Offshore insurance bonds are widely sold to expats as a wrapper for investments.
Traditionally, these offshore insurance bonds have offered some excellent tax planning opportunities for those living in highly taxed jurisdictions. They have also been a useful tool for trust planning and simplified administration of consolidated funds.
Offshore insurance bonds are now being sold extensively by offshore advisers that recommend QROPS and/or insurance bonds as tax efficient wrappers for every country. It may well be, in certain jurisdictions, this is the only viable wrapper to hold pension assets but also it is true that in many countries they are not recognised or registered!
It is also true, that offshore insurance bonds are traditionally very expensively charged, often with hidden commissions, although that is improving in some instances.
Therefore, while in some instances they can be useful, we have a number of concerns about how offshore insurance bonds are sold and some of these concerns were picked up in this excellent article by Kirsten Hastings at International Adviser.
- Investment- Offshore insurance bonds are only going to be tax effective if the charges for the product are lower than the tax deferred/saved. Due to the high commissions taken on the sale of the insurance bond and charges on some of the funds offered, the investor often will not benefit at all. If the offshore insurance bond is established on a transparent and non-commission basis, then wealthy clients may benefit from tax planning opportunities.
- An offshore insurance bond in a QROPS offers no tax advantages at all.
This was the main point raised by Kirsten’s article. Many firms that sell offshore insurance bonds only have permissions to sell insurance products and these permissions do not cover the regulation of investment advice.
In the event the investment advice was poor or negligent, the client has little comeback with the regulator. So who is liable?
To quote from the article –
Willoughby said, but, “if a mis-sale occurs, regardless of the circumstances, the adviser will generally take the brunt of the blame as they provided the point of sale advice”.
“In this scenario, it’s not unknown for the life company to ‘hide’ behind the Law of Agency and say that the mis-sale is nothing to do with them, despite having a terms of business relationship with the adviser, who is promoting their products, sales of which will almost certainly have involved some form of payment from the life company for introducing the client.”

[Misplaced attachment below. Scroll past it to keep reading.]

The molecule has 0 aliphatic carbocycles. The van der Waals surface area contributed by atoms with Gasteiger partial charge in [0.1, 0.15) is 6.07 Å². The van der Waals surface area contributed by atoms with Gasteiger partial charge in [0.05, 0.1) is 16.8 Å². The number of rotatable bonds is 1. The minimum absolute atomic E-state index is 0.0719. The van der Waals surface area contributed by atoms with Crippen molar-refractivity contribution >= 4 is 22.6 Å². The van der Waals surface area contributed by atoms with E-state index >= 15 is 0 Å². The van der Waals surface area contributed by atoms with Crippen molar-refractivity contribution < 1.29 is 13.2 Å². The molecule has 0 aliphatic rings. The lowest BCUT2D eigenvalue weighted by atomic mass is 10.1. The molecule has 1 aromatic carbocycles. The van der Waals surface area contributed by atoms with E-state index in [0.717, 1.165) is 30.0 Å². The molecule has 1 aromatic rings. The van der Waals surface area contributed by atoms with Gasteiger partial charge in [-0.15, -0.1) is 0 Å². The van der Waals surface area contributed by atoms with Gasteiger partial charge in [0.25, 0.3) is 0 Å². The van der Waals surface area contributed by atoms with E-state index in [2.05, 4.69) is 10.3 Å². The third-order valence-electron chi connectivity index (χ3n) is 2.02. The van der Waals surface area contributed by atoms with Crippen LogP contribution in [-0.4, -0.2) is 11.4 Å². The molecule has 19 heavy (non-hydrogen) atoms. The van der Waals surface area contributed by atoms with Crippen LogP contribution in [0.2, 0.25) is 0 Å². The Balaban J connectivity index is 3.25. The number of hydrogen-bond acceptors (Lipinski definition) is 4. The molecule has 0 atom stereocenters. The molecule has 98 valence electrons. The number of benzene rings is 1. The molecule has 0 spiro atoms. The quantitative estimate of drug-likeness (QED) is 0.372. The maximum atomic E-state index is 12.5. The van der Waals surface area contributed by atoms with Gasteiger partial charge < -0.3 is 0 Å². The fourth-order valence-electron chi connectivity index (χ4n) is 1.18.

As the life company ultimately has control over which advice firms they offer terms of business to, they should not be able to shield themselves behind the Law of Agency, Willoughby said.
“If life companies give terms of business to ‘bad’ advisory firms, they deserve to cop some of the flak for a mis-sale.”
An expat that engages with an offshore adviser really needs to check the permissions of that adviser and the represented advice firm and to make sure that the name of the firm is actually the same one as that that is providing the advice. While the responsibility for the advice may well be on the adviser, as it should be, the chance of redress is slight if the regulator cannot assist where the investment advice was not regulated, or that the firm operates in several countries with the same name but is using unregulated firms to process the advice or business.
It is going to be nigh on impossible to use the local civil laws to take the insurance company that offered the offshore insurance bond to court- especially for an expat.
To be honest, there should be no need for that, as is made clear from this comment in the article.
The Law of Agency is still a good model for providing independent financial advice, Willoughby believes, “if life companies vet and control whom they give terms of business to, and advisory firms seek to do right by their clients”.
Do the due diligence on your adviser and their firm and check their regulation and none of the above issues are likely to apply to you!
A word of warning. Many of these offshore insurance bonds (not within a pension) are “personalised”. Basically, the funds are in a wide range of investments that are “personalised” and not on the standard list of the insurance company listed in-house funds. If an expat returns to the UK with one of these without taking appropriate action, then there will be severe tax consequences. We will discuss this in a future blog.
The views expressed in this article are not to be construed as personal advice. You should contact a qualified and ideally regulated adviser in order to obtain up to date personal advice with regard to your own personal circumstances. If you do not then you are acting under your own authority and deemed “execution only”. The author does not except any liability for people acting without personalised advice, who base a decision on views expressed in this generic article. Where this article is dated then it is based on legislation as of the date. Legislation changes but articles are rarely updated, although sometimes a new article is written; so, please check for later articles or changes in legislation on official government websites, as this article should not be relied on in isolation.
This article was published on 3rd March 2017
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